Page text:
Not everyone in the audience is so easily moved. In fact some have criticised the shows for over-playing the emotion to boost ratings. “If you are really going to jump, then jump,” New Express Daily instructed curtly. “Stop trying to be overly dramatic and stop the crying.”

Perhaps some of the anxiety is justified. On weibo, some netizens have complained the diving shows are putting contestants in danger – especially 64 year-old comedian Niu Qun, who jumped awkwardly from the 5-metre board and had to be pulled out of the water by lifeguards. Similarly, singer Charlene Choi injured her waist when she hit the water in the wrong posture. Singer Han Geng also appeared to pass out during one of the rehearsals.

“Artists and singers are not athletes,” Hong Kong singer Denise Ho wrote on her personal weibo. “How is it possible that they can just receive a few lessons and compete in a sport that requires so much professional training? Diving from 10 metres is way too dangerous!”

The warning sounded accurate when producers of Celebrity Splash released news of the drowning of an aide of actor Shi Xiaolong, one of the participants in the competition, during a training session.

“After the incident, the programme production crew and the staff on site embarked on a swift rescue operation and brought the involved individual to the hospital, but after a four-hour attempt he could not be resuscitated and was pronounced dead,” the message ran. “We feel sorry and pained about this accident, and the production team and all parties involved are actively handling the aftermath.”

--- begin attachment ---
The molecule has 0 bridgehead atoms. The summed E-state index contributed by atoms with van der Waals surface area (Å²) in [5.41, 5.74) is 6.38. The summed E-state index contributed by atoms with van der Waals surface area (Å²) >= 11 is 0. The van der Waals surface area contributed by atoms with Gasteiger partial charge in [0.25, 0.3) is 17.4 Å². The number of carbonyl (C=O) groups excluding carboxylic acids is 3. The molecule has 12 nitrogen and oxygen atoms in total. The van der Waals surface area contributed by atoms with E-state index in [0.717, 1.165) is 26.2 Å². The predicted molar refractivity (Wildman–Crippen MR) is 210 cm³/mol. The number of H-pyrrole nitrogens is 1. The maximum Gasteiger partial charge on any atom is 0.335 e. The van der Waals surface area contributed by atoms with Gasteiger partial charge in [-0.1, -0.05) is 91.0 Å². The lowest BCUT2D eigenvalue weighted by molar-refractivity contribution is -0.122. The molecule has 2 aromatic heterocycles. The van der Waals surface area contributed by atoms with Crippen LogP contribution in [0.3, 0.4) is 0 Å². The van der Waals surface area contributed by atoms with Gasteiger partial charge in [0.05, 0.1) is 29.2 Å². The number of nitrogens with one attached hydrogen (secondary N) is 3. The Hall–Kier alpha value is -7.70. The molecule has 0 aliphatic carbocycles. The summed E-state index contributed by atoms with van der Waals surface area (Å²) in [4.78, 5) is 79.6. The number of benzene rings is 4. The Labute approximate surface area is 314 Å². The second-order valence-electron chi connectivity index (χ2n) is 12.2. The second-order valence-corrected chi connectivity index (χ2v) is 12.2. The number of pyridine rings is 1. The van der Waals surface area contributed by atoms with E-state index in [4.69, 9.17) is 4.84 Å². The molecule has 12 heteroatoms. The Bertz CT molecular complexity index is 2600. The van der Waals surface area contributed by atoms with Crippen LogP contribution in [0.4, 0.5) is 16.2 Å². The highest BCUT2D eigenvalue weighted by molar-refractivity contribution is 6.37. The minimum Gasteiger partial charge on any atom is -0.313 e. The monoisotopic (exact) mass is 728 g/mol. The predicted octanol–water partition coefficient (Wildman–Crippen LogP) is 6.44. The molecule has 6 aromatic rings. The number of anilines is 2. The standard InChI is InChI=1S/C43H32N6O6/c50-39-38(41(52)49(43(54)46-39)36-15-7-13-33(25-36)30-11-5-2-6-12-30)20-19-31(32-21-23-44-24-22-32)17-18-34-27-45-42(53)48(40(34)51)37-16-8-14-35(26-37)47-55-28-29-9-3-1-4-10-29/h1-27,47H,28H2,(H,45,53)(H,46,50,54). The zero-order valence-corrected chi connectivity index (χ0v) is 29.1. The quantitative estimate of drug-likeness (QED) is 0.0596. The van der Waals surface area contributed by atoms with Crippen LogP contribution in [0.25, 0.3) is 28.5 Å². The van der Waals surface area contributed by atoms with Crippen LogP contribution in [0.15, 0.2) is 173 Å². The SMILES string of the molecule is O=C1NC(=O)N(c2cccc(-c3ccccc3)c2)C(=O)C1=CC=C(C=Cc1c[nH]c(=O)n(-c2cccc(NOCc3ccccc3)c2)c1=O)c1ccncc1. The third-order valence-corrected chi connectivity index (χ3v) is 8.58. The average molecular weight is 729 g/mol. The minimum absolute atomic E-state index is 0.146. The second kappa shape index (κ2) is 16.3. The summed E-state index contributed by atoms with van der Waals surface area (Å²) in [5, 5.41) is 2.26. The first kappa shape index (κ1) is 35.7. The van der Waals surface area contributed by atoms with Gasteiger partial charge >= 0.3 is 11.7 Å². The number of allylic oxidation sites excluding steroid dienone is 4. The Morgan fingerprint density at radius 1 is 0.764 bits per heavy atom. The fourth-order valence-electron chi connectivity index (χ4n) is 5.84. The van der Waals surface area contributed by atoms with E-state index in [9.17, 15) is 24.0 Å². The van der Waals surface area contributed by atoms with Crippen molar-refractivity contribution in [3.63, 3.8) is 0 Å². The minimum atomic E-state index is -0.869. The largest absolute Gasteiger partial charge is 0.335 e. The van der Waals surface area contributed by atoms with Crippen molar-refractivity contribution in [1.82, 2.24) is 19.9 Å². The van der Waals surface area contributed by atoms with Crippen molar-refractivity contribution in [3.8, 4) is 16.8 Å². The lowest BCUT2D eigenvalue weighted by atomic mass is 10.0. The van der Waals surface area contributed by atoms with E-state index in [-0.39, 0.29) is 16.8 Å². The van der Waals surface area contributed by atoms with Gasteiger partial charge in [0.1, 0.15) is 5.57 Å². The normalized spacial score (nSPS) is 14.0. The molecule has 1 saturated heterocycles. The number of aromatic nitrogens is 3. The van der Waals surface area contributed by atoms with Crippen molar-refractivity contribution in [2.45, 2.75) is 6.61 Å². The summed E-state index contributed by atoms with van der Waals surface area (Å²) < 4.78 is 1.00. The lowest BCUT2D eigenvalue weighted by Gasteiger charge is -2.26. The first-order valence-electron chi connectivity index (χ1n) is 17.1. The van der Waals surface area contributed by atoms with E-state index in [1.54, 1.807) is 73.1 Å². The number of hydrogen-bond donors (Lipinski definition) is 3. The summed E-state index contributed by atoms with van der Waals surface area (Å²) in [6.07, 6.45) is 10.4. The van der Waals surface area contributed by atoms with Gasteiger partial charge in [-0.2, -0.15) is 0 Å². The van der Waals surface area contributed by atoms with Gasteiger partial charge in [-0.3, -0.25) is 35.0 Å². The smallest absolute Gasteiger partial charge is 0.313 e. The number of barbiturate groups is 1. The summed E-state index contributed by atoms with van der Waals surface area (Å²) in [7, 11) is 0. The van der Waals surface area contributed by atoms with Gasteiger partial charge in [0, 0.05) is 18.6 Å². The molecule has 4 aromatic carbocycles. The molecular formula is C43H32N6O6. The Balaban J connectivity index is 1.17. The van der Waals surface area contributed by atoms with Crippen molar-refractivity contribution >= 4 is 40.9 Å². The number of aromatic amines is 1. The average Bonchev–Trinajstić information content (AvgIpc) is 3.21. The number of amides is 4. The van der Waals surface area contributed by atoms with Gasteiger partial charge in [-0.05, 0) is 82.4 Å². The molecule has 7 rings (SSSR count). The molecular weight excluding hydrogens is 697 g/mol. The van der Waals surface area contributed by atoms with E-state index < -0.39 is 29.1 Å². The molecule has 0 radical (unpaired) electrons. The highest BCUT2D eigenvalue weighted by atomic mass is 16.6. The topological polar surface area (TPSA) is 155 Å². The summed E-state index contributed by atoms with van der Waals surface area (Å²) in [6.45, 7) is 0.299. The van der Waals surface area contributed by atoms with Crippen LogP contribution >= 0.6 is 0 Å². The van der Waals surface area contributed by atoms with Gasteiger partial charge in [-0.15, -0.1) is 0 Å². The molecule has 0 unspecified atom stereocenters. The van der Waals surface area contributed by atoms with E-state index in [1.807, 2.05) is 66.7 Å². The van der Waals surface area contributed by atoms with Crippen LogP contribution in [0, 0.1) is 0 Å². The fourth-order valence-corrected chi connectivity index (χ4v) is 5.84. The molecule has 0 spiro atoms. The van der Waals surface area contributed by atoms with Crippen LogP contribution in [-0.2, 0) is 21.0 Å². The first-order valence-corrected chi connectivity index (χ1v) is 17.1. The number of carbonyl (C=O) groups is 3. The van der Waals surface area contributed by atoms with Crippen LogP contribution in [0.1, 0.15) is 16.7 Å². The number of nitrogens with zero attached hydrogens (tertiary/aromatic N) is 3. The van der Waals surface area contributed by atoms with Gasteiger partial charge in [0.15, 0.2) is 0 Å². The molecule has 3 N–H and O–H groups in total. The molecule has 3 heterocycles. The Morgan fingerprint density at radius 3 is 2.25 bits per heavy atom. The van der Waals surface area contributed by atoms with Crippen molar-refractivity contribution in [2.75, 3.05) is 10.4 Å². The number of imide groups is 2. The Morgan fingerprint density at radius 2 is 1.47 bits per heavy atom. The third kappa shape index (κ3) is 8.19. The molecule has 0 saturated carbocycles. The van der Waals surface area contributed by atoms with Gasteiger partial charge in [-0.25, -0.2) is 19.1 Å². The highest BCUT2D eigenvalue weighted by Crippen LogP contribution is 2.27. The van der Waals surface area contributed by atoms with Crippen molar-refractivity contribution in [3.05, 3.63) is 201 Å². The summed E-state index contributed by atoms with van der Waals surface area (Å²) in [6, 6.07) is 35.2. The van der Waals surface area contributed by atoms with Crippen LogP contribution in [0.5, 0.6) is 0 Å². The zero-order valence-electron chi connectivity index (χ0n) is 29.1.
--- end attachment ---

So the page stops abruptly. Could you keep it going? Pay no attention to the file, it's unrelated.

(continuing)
Others eschewed the cautionary advice in favour of the moral high ground. An editorial in The Beijing News called the shows an “extravagant waste of money” that failed to contribute anything new to China’s long list of variety formats, which are often rehashed from US or European originals (the original format for Splash-type programming is Dutch). “Compared to the professional athletes, it doesn’t really matter how they dive,” viewer Wang Hongya agreed, before getting to the meat of the matter in her comments to the Economic Observer.

“What’s important is when sexy Korean star Chae Yeon and the model Cica Chou appear in a low-cut bikini on that springboard,” Wang advised.